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Bridget Wingert: Happy to Be Here

After 30 years, relinquishing the helm


Susan Taylor speaks in measured words. After 30 years directing a nonprofit organization, she understands the significance of clear communication.
Susan retired this summer as executive director of the Friends of the Delaware Canal, which works with the state Department of Conservation and Natural Resources to restore, preserve, and improve the National Landmark canal and its surroundings. “Our primary goals are to ensure the canal is fully-watered from Easton to Bristol and the towpath trail is usable over its entire length,” according to the mission published on the Friends’ website.
While a fully watered canal has not materialized, the Friends have done projects that make a difference, Susan said this summer.
So for three decades, Susan has dealt with storms, floods, leaks, wall failures, pump expenses, invasive plants and insects and obstructions along the 58.89-mile canal. It is the only remaining, continuously intact canal of the great towpath canal building era of the early- and mid-19th century. She has raised funds for repairs and enhancements, has organized social and educational events and has led hundreds of walks and paddles along the waterway.
The Friends’ group grew out of the Delaware Valley Protective Association (DVPA), founded in 1933, after the canal boats had stopped running. Even then, local residents feared that a highway could be built.
They viewed the neglected canal and towpath as historically valuable. In 1940 the group persuaded the state to take over the canal and it became Theodore Roosevelt State Park thanks to Gifford Pinchot and other environmentalists.
The Friends’ group was officially established in 1983 with Betty Orlemann at its head. Susan Taylor took on the job eight years later.
At the time, Susan, who had majored in advertising at Penn State, was selling wire and cable for a company in East Norriton. It’s not a strange background when you consider what Susan says today, “I don’t think a single day went by when I didn’t find anything in my sales experience to help me.”
In 1991, in the first week on the job, she discovered that she had to raise $5,000 in two weeks, part of the $100,000 the Friends were raising to pay for dredging equipment.
“The Friends had an angel,” Susan said. Two days after she had the news, a man called. “He wanted to know how he could help,” Susan said. Another two days and a check for $5,000 arrived.
Next, the Friends took on restoration of the Locktender’s House, Philadelphia’s Pew Charitable Trust provided most of the “bricks and mortar” money, Susan said. “To this day, we never pinned down the date it was built.”
The Locktender’s House was turned into the canal visitor center. The Friends used part of the Pew grant and a legislative initiative to create displays. “I’m proud to say the exhibits have been there since 1994,” Susan said.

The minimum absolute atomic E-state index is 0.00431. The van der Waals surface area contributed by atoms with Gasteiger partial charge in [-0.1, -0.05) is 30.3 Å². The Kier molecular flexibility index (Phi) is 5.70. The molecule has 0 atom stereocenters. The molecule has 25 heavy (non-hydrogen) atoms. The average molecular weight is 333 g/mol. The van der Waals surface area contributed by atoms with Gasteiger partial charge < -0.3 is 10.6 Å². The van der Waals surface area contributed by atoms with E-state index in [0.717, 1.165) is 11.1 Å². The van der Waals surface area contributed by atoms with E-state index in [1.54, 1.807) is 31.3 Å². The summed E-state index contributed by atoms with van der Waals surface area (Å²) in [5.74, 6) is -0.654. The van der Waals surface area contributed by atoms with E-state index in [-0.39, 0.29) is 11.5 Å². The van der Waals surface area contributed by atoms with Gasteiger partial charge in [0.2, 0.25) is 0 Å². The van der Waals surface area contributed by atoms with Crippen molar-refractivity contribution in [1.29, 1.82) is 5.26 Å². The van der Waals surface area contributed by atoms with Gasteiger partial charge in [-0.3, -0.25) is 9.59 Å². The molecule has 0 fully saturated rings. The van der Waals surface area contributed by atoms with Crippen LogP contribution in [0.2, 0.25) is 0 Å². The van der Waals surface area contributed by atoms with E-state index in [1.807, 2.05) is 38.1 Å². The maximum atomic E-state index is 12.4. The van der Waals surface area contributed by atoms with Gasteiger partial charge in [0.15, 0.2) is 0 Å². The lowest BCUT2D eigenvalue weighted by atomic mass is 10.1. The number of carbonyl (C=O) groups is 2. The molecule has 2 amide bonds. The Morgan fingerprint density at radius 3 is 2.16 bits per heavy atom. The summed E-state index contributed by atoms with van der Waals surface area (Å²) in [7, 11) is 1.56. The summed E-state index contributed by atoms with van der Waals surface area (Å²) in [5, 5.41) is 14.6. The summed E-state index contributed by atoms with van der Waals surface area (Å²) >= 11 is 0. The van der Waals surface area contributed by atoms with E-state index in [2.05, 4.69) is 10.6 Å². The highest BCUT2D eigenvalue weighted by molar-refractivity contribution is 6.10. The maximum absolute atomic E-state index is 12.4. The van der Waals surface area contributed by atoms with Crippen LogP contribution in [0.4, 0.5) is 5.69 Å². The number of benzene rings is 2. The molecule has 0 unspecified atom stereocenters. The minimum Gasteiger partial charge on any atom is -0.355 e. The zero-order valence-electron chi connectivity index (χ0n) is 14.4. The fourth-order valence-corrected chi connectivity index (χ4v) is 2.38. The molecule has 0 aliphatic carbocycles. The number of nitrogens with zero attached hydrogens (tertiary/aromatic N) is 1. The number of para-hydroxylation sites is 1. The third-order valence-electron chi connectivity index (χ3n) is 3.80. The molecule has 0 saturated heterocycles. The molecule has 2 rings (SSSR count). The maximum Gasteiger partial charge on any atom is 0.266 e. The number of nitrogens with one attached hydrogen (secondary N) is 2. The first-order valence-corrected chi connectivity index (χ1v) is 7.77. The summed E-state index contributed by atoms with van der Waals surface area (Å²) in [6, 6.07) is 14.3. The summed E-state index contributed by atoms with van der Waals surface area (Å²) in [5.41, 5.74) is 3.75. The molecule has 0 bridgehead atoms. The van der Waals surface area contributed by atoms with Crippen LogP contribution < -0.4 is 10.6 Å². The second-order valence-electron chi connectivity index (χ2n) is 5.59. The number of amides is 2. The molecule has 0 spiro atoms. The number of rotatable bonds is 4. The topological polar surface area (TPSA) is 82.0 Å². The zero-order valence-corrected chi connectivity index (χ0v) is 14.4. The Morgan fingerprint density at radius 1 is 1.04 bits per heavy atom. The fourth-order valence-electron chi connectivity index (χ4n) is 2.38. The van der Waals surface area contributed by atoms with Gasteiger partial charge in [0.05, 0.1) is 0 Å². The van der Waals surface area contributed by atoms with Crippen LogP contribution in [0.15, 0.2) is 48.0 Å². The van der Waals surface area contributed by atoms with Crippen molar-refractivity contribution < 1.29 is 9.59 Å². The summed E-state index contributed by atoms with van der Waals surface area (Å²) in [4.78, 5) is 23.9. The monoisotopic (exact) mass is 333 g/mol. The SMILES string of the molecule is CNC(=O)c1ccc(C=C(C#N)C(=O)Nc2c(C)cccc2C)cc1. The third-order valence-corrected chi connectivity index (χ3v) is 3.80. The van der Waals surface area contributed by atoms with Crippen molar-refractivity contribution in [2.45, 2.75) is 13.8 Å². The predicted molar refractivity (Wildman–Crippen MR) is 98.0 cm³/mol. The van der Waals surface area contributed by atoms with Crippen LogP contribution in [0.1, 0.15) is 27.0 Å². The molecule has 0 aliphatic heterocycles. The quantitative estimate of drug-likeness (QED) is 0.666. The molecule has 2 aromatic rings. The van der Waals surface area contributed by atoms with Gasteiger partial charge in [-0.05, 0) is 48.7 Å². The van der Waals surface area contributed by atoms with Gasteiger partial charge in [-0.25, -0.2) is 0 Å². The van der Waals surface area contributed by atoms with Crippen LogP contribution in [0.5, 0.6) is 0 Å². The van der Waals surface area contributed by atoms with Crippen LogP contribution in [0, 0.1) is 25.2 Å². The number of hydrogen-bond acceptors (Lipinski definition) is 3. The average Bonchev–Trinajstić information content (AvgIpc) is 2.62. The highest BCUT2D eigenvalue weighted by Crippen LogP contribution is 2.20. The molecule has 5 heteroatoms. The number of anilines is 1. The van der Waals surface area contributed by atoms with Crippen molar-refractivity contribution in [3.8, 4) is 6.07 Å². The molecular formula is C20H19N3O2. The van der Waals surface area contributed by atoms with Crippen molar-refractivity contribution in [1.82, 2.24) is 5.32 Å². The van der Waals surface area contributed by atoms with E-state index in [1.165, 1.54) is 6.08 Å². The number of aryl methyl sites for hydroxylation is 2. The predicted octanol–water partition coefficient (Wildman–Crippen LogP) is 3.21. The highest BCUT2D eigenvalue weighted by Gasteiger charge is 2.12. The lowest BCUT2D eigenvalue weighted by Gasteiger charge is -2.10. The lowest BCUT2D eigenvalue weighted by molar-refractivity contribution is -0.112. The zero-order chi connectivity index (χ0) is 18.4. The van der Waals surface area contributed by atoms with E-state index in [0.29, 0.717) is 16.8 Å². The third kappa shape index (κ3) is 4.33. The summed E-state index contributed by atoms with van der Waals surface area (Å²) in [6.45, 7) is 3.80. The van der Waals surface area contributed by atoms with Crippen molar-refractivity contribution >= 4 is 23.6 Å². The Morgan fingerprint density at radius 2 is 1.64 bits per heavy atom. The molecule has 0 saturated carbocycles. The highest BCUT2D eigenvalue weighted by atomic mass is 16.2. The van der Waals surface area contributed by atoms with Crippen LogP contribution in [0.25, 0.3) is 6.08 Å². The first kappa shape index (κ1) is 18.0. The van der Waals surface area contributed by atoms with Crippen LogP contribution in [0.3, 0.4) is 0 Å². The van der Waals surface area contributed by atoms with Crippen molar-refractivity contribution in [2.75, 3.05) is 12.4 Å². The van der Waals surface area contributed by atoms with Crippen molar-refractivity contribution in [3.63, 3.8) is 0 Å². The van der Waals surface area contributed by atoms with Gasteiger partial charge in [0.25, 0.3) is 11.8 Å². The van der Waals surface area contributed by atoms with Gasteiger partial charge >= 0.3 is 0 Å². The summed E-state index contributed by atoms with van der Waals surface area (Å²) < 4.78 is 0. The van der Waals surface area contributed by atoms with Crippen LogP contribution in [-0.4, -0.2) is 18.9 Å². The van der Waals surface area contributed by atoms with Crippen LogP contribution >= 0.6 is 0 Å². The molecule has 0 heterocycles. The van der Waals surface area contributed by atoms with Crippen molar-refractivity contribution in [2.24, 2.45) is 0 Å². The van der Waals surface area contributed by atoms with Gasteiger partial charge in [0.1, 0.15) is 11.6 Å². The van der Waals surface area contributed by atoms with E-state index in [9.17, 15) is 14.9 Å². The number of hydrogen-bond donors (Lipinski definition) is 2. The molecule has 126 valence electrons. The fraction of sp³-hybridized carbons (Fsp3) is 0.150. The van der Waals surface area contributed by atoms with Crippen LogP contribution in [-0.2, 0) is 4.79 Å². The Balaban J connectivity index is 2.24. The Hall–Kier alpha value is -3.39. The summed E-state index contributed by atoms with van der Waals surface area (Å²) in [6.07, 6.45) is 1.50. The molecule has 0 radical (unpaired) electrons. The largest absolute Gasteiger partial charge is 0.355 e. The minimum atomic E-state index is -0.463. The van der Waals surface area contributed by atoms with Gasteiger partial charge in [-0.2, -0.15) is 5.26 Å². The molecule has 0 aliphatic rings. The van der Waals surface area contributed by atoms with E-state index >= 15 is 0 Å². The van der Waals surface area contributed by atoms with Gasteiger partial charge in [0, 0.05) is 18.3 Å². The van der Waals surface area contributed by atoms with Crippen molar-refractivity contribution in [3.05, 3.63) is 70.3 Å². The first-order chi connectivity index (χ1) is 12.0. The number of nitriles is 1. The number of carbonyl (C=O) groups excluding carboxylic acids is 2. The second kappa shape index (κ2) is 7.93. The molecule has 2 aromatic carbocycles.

The Friends have concentrated on projects that are not state priorities. The Friends have put a major focus on the canal’s history – like the six camelback bridges that cross the canal.
During Susan’s tenure, the Friends were instrumental in forming a legislative caucus in Congress and the federal government established the Delaware and Lehigh National Heritage Corridor, which includes the Lehigh Canal, a link to the Delaware Canal and trade with Philadelphia. That union enhanced the possibilities of telling the canal story of the mule barges that pulled cargoes of coal and lumber. Will Rivinus, a member of the national heritage corridor commission and the Friends, has led many tours and written books about the towns and villages along the canal.
Working with the national heritage corridor, for bikers and walkers, the Friends developed measured loops around bridges crossing the river and the pathways in New Jersey and Pennsylvania.
One of the projects the Friends undertook was the restoration of the Smithtown double lock. While it was normally submerged, taking advantage of the dry canal to make the restoration, “Daring masons repaired the walls,” Susan said, as she feared for their safety.
So many stories surround the canal, she said. “The canal has played a vital part in the community. Kids can go fishing, people can leave the towpath and explore the towns.”
With all of the improvements, from Easton to Bristol, fully watering the canal has eluded the Friends and DCNR. While it has been filled from Point Pleasant north and water is pumped into the canal at Centre Bridge to accommodate New Hope, Lumberville, which has been without water for 12 years, is most beleaguered.
Susan sees the vulnerabilities. “The canal is old and it was not built well,” Susan said.
Major change is in the works near Yardley at the new two-span Scudder Falls Bridge, a federal project. It will have a visitor center and access to towpaths on both sides of the Delaware for hikers and bikers. The Friends provided research advice for DCNR as the bridge design progressed.
Looking back, Susan sees a community of people – lock tenders, mule tenders, people who ensure the canal is taken care of. She believes she is leaving a strong organization behind and she will continue to serve on the board and lead canal walks.
There are always challenges, she said, but we must be sure “we don’t lose sight of the serenity and beauty. We must be mindful not to allow the qualities of what motivates us disappear.”

The Friends announced that Michael D. Ginder has stepped into the executive director’s role.